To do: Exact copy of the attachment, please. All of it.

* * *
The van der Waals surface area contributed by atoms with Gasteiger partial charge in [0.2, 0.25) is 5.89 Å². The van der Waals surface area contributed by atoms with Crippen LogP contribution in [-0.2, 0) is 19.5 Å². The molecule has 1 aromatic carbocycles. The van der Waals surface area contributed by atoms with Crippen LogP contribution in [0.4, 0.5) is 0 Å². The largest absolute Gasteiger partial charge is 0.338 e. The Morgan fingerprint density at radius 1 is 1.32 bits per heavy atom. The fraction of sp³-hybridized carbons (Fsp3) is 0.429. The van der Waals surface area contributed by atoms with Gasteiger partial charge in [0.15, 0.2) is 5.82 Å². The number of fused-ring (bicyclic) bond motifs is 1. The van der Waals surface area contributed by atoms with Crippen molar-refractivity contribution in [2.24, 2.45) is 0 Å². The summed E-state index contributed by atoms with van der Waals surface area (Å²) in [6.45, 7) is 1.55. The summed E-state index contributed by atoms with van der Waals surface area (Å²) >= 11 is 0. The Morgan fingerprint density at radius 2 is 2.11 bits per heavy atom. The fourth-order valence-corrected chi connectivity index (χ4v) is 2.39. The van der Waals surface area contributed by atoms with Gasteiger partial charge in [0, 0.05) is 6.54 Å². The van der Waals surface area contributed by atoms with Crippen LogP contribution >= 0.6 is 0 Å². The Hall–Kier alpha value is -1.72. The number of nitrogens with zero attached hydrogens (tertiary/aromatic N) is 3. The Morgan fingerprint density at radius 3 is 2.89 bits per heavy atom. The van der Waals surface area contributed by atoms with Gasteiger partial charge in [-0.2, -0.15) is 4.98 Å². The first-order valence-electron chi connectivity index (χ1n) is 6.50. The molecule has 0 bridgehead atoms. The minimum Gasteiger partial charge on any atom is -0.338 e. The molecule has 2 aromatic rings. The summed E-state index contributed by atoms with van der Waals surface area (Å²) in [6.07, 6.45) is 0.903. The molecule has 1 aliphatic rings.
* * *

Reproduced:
The van der Waals surface area contributed by atoms with Gasteiger partial charge in [0.2, 0.25) is 5.89 Å². The van der Waals surface area contributed by atoms with Crippen LogP contribution in [-0.2, 0) is 19.5 Å². The molecule has 1 aromatic carbocycles. The van der Waals surface area contributed by atoms with Crippen LogP contribution in [0.4, 0.5) is 0 Å². The largest absolute Gasteiger partial charge is 0.338 e. The Morgan fingerprint density at radius 1 is 1.32 bits per heavy atom. The fraction of sp³-hybridized carbons (Fsp3) is 0.429. The van der Waals surface area contributed by atoms with Gasteiger partial charge in [0.15, 0.2) is 5.82 Å². The number of fused-ring (bicyclic) bond motifs is 1. The van der Waals surface area contributed by atoms with Crippen molar-refractivity contribution in [2.24, 2.45) is 0 Å². The summed E-state index contributed by atoms with van der Waals surface area (Å²) in [6.45, 7) is 1.55. The summed E-state index contributed by atoms with van der Waals surface area (Å²) >= 11 is 0. The Morgan fingerprint density at radius 2 is 2.11 bits per heavy atom. The fourth-order valence-corrected chi connectivity index (χ4v) is 2.39. The van der Waals surface area contributed by atoms with Gasteiger partial charge in [0, 0.05) is 6.54 Å². The van der Waals surface area contributed by atoms with Crippen LogP contribution >= 0.6 is 0 Å². The Hall–Kier alpha value is -1.72. The number of nitrogens with zero attached hydrogens (tertiary/aromatic N) is 3. The Morgan fingerprint density at radius 3 is 2.89 bits per heavy atom. The van der Waals surface area contributed by atoms with Gasteiger partial charge in [-0.2, -0.15) is 4.98 Å². The first-order valence-electron chi connectivity index (χ1n) is 6.50. The molecule has 0 bridgehead atoms. The minimum Gasteiger partial charge on any atom is -0.338 e. The molecule has 2 aromatic rings. The summed E-state index contributed by atoms with van der Waals surface area (Å²) in [6.07, 6.45) is 0.903. The molecule has 1 aliphatic rings.